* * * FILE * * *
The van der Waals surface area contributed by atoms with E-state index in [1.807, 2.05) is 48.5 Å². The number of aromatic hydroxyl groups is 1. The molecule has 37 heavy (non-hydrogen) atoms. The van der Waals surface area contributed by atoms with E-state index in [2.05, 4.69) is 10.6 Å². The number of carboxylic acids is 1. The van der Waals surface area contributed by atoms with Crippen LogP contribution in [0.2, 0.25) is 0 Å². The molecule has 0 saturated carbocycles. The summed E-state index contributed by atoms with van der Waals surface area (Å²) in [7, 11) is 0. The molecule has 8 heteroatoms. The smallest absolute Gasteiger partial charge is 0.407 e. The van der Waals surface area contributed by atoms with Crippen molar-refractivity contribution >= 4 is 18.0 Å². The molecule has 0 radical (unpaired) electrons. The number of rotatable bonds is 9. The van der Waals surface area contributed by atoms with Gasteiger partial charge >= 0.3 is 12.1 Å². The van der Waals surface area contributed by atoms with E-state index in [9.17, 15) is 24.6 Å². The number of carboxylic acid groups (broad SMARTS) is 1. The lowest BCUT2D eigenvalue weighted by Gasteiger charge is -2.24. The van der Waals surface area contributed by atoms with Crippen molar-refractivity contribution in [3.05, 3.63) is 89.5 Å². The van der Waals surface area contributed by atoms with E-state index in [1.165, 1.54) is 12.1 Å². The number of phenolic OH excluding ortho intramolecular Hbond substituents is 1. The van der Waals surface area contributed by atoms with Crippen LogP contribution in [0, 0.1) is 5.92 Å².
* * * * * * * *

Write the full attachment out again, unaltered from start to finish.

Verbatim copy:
The van der Waals surface area contributed by atoms with E-state index in [1.807, 2.05) is 48.5 Å². The number of aromatic hydroxyl groups is 1. The molecule has 37 heavy (non-hydrogen) atoms. The van der Waals surface area contributed by atoms with E-state index in [2.05, 4.69) is 10.6 Å². The number of carboxylic acids is 1. The van der Waals surface area contributed by atoms with Crippen LogP contribution in [0.2, 0.25) is 0 Å². The molecule has 0 saturated carbocycles. The summed E-state index contributed by atoms with van der Waals surface area (Å²) in [7, 11) is 0. The molecule has 8 heteroatoms. The smallest absolute Gasteiger partial charge is 0.407 e. The van der Waals surface area contributed by atoms with Crippen molar-refractivity contribution >= 4 is 18.0 Å². The molecule has 0 radical (unpaired) electrons. The number of rotatable bonds is 9. The van der Waals surface area contributed by atoms with Gasteiger partial charge >= 0.3 is 12.1 Å². The van der Waals surface area contributed by atoms with E-state index in [9.17, 15) is 24.6 Å². The number of carboxylic acid groups (broad SMARTS) is 1. The lowest BCUT2D eigenvalue weighted by Gasteiger charge is -2.24. The van der Waals surface area contributed by atoms with Crippen molar-refractivity contribution in [3.05, 3.63) is 89.5 Å². The van der Waals surface area contributed by atoms with E-state index in [1.165, 1.54) is 12.1 Å². The number of phenolic OH excluding ortho intramolecular Hbond substituents is 1. The van der Waals surface area contributed by atoms with Crippen LogP contribution in [0, 0.1) is 5.92 Å².